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‘Weigh everything we say’ with God’s Word, dean urges


LOUISVILLE, Ky. (BP)–Worship is the only true response for the Christian toward Jesus Christ — the Lamb of God — Southern Baptist Theological Seminary’s Danny Akin said Aug. 31.

Akin, dean of Southern’s school of theology, preaching from Revelation 4:1-14, said the Bible teaches that Christ is the Lamb worthy of worship from Genesis through Revelation.

“If, in the next few minutes, the doors in the back of our auditorium were to open and the president of the United States walked down the aisle and stood before us, whether or not you agree with his morals and policies, because of the dignity that office rightly deserves, it would be appropriate for us to stand, and yes, even to applaud,” Akin said.

“But if in the next few minutes the incarnate Christ were suddenly standing before us, to stand would be inadequate, and to applaud would be almost arrogant. The only right response in light of who he is and what he’s done would be to do as they did [in Rev. 4:14]: They fell down and worshiped him forever and ever. Truly, the lamb is worthy.”

Akin used passages in Genesis 22, Exodus 12, Isaiah 53 and John 1 to demonstrate the consistency of the theme of the Lamb of God — that God will provide the Lamb, that the Lamb must be without blemish, that the Lamb will be slaughtered and that through his sacrifice he will take away the sin of the world.

“I do believe that when we get to heaven, we will have the privilege of seeing our Lord and likewise see the scars that do remain from his sacrifice,” Akin said. “I do believe that for all eternity, we will be reminded again and again and again of his great love and his great sacrifice he paid for each and every one of us that calls him Lord.”

Akin observed that people often become confused when attempting to interpret the book of Revelation. In the fourth chapter, the author speaks of seven horns, seven eyes and seven spirits in regard to Christ, the Lamb who is worthy to open the seven seals.

Akin said Revelation is written using apocalyptic language and much symbolism which needs to be carefully interpreted. The symbolism stands for real truths which need to be gleaned from the passages, he said.

“Horns in the Bible often stand for strength or power,” Akin said. “The number seven stands for that which is perfect or complete, so you put them together and you see that the Lamb is perfect in power. With eyes, we see and that is how we gain knowledge, so we see that he is perfect in knowledge, his omniscience. With the seven spirits, we know that we have one Holy Spirit, but seven is perfect and [this is the] full Spirit of God sent out into all the earth. It is a beautiful picture of the omnipresence of our Lord.”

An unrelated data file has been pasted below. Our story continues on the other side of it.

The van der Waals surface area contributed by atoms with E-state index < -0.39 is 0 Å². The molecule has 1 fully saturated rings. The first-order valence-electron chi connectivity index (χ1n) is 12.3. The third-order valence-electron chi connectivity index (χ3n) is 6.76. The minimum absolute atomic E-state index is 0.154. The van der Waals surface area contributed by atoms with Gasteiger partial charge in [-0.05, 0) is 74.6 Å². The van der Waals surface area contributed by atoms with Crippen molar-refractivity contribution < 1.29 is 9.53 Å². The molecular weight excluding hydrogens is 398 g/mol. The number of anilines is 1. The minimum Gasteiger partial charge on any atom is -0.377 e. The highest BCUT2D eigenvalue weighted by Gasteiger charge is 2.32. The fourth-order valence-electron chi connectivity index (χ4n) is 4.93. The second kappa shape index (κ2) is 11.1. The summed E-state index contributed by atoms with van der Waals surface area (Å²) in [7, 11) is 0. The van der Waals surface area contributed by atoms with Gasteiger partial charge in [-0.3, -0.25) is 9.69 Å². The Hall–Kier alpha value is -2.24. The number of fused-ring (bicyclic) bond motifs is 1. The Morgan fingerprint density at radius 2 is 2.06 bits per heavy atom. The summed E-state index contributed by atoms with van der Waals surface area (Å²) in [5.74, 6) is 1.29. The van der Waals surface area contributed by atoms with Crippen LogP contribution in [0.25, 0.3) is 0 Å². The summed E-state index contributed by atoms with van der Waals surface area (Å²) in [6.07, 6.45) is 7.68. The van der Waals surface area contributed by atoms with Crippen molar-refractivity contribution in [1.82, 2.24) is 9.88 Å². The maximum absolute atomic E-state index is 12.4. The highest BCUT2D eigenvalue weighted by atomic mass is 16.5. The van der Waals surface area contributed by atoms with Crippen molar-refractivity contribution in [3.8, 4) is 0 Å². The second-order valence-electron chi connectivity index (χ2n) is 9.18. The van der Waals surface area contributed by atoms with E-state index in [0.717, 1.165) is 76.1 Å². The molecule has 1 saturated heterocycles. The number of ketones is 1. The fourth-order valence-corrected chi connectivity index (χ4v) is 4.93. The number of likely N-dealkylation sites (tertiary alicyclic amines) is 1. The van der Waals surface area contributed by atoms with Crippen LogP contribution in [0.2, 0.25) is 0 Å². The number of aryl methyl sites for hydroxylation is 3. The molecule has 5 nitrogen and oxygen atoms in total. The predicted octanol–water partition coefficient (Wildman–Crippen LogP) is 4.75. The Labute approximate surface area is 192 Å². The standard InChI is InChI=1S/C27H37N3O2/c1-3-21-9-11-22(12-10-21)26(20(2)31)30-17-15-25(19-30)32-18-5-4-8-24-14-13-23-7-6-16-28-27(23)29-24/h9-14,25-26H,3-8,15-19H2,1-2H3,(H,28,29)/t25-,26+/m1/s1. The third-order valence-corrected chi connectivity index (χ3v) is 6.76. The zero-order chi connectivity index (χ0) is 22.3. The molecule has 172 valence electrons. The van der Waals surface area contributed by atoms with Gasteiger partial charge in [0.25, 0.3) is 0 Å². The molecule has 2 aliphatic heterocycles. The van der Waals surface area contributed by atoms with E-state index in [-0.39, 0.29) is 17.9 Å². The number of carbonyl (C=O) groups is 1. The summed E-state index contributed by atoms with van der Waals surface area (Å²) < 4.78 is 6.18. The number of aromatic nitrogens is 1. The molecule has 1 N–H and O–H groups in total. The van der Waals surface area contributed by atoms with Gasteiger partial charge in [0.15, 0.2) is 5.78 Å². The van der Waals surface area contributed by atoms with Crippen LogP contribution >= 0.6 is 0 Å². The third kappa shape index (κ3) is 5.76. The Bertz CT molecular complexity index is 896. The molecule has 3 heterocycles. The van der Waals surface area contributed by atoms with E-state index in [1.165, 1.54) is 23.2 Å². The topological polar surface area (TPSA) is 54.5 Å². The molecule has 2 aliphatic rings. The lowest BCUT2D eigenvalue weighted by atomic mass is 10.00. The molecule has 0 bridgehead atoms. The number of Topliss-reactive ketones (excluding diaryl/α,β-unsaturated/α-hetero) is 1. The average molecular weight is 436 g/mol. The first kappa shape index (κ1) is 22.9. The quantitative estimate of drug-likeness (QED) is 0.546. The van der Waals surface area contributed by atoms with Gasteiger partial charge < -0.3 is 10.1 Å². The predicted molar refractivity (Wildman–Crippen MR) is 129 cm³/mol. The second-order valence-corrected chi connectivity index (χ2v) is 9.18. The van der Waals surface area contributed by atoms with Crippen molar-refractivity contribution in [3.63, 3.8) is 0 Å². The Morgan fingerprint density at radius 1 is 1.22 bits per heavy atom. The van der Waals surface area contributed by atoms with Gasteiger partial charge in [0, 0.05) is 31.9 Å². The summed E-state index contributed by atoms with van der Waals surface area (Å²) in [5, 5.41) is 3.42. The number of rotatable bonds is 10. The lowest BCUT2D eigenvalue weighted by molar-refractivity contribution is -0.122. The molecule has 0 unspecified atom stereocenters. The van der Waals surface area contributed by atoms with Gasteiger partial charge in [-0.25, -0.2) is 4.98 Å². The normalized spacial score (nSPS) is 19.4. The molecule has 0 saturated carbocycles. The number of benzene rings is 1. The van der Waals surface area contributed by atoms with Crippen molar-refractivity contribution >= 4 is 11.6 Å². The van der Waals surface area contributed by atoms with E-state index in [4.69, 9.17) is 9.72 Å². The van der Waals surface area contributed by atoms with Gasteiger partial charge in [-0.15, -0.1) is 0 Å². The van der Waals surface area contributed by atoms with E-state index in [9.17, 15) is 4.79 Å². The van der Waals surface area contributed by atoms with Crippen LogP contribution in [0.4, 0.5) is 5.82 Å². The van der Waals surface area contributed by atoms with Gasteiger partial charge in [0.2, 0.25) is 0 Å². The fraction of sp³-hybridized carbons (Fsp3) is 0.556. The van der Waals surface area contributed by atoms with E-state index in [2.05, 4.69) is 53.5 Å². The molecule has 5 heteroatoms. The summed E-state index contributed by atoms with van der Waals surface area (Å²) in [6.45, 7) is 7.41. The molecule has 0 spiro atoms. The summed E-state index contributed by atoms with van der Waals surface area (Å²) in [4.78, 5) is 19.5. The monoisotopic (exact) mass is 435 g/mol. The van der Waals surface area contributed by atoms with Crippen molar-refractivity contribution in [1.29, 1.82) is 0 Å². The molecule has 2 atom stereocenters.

From Revelation 13:11, Akin detailed “…the beast coming out of the earth who had two horns like a lamb and he spoke as a dragon” as being a picture of a counterfeit trinity that will rise at the end of time. The three will seek to counterfeit both the Word and works of God.

Akin urged students to measure against the Scriptures everything taught by their professors.

“The dragon had two horns like a lamb, but spoke like a dragon,” Akin said. “He looks like a friend, he looks like he’s on God’s side, but John says don’t simply look at him, but listen to him, for if you will be careful to weigh his message, though he looks like a friend, he speaks like the great enemy.

“What should we learn from that? Just because someone stands behind a pulpit does not mean that they are a spokesman for God,” Akin said. “Just because somebody even stands behind a Bible does not mean that they are teaching biblical truth.

“I submit myself to the same test,” Akin said. “You should not take what I or any of your professors say simply because we are professors, simply because we are standing behind a pulpit. You should always check and weigh everything we say against God’s infallible, inerrant Word.”
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  • Jeff Robinson

    Jeff Robinson is director of news and information at The Southern Baptist Theological Seminary.

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